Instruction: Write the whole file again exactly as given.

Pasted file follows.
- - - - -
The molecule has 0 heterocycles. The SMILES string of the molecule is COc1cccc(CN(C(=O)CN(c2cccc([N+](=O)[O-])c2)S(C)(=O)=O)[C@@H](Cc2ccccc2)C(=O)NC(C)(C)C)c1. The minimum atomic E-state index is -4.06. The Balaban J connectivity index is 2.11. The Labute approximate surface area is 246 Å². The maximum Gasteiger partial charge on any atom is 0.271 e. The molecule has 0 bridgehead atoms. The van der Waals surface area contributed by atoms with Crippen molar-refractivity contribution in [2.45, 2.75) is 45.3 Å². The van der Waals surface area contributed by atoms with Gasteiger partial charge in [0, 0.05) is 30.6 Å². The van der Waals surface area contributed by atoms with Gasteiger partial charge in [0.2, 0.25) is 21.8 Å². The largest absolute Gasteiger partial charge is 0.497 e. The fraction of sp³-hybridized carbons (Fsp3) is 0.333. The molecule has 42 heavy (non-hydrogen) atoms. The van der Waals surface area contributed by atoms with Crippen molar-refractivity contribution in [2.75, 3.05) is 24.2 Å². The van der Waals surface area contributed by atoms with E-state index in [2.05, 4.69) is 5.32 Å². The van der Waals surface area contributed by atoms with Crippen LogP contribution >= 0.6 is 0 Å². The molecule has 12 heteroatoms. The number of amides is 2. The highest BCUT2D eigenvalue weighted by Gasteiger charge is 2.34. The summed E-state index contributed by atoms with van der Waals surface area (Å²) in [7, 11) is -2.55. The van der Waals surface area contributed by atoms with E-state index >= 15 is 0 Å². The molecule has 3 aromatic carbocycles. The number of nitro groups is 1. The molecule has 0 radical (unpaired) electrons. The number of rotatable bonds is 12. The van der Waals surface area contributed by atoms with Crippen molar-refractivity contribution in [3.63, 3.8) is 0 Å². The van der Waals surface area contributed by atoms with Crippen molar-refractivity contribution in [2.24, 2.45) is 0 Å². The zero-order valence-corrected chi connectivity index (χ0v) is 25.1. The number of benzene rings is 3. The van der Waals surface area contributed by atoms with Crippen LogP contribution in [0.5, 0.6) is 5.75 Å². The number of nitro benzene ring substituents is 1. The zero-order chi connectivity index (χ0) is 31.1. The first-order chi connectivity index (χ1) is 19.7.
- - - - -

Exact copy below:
The molecule has 0 heterocycles. The SMILES string of the molecule is COc1cccc(CN(C(=O)CN(c2cccc([N+](=O)[O-])c2)S(C)(=O)=O)[C@@H](Cc2ccccc2)C(=O)NC(C)(C)C)c1. The minimum atomic E-state index is -4.06. The Balaban J connectivity index is 2.11. The Labute approximate surface area is 246 Å². The maximum Gasteiger partial charge on any atom is 0.271 e. The molecule has 0 bridgehead atoms. The van der Waals surface area contributed by atoms with Crippen molar-refractivity contribution in [2.45, 2.75) is 45.3 Å². The van der Waals surface area contributed by atoms with Gasteiger partial charge in [0, 0.05) is 30.6 Å². The van der Waals surface area contributed by atoms with Gasteiger partial charge in [0.2, 0.25) is 21.8 Å². The largest absolute Gasteiger partial charge is 0.497 e. The fraction of sp³-hybridized carbons (Fsp3) is 0.333. The molecule has 42 heavy (non-hydrogen) atoms. The van der Waals surface area contributed by atoms with Crippen molar-refractivity contribution in [2.75, 3.05) is 24.2 Å². The van der Waals surface area contributed by atoms with E-state index in [2.05, 4.69) is 5.32 Å². The van der Waals surface area contributed by atoms with Crippen LogP contribution >= 0.6 is 0 Å². The molecule has 12 heteroatoms. The number of amides is 2. The highest BCUT2D eigenvalue weighted by Gasteiger charge is 2.34. The summed E-state index contributed by atoms with van der Waals surface area (Å²) in [7, 11) is -2.55. The van der Waals surface area contributed by atoms with E-state index >= 15 is 0 Å². The molecule has 3 aromatic carbocycles. The number of nitro groups is 1. The molecule has 0 radical (unpaired) electrons. The number of rotatable bonds is 12. The van der Waals surface area contributed by atoms with Crippen molar-refractivity contribution in [3.63, 3.8) is 0 Å². The van der Waals surface area contributed by atoms with Crippen molar-refractivity contribution in [2.24, 2.45) is 0 Å². The zero-order valence-corrected chi connectivity index (χ0v) is 25.1. The number of benzene rings is 3. The van der Waals surface area contributed by atoms with Crippen LogP contribution in [0.5, 0.6) is 5.75 Å². The number of nitro benzene ring substituents is 1. The zero-order chi connectivity index (χ0) is 31.1. The first-order chi connectivity index (χ1) is 19.7.